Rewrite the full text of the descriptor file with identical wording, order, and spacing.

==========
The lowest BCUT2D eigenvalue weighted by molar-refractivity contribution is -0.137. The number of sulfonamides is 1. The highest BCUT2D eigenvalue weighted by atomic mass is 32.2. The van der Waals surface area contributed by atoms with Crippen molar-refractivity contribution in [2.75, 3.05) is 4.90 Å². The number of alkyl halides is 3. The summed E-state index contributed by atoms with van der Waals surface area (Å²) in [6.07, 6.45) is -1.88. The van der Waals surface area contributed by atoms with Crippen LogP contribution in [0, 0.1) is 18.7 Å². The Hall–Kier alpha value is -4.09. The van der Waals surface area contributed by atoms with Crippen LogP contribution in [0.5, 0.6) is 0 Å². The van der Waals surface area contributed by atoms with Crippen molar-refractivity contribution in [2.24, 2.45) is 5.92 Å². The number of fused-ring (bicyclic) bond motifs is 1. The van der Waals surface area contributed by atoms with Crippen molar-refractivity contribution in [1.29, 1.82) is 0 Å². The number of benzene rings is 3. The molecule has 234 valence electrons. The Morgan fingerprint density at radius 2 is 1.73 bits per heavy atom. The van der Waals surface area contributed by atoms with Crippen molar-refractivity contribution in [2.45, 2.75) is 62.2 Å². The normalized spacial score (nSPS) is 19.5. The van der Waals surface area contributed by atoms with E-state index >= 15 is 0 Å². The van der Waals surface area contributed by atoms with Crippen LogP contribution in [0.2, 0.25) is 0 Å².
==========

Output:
The lowest BCUT2D eigenvalue weighted by molar-refractivity contribution is -0.137. The number of sulfonamides is 1. The highest BCUT2D eigenvalue weighted by atomic mass is 32.2. The van der Waals surface area contributed by atoms with Crippen molar-refractivity contribution in [2.75, 3.05) is 4.90 Å². The number of alkyl halides is 3. The summed E-state index contributed by atoms with van der Waals surface area (Å²) in [6.07, 6.45) is -1.88. The van der Waals surface area contributed by atoms with Crippen LogP contribution in [0, 0.1) is 18.7 Å². The Hall–Kier alpha value is -4.09. The van der Waals surface area contributed by atoms with Crippen LogP contribution in [0.5, 0.6) is 0 Å². The van der Waals surface area contributed by atoms with Crippen molar-refractivity contribution in [2.24, 2.45) is 5.92 Å². The number of fused-ring (bicyclic) bond motifs is 1. The van der Waals surface area contributed by atoms with Crippen molar-refractivity contribution in [1.29, 1.82) is 0 Å². The number of benzene rings is 3. The molecule has 234 valence electrons. The Morgan fingerprint density at radius 2 is 1.73 bits per heavy atom. The van der Waals surface area contributed by atoms with Crippen molar-refractivity contribution in [2.45, 2.75) is 62.2 Å². The normalized spacial score (nSPS) is 19.5. The van der Waals surface area contributed by atoms with E-state index >= 15 is 0 Å². The van der Waals surface area contributed by atoms with Crippen LogP contribution in [0.2, 0.25) is 0 Å².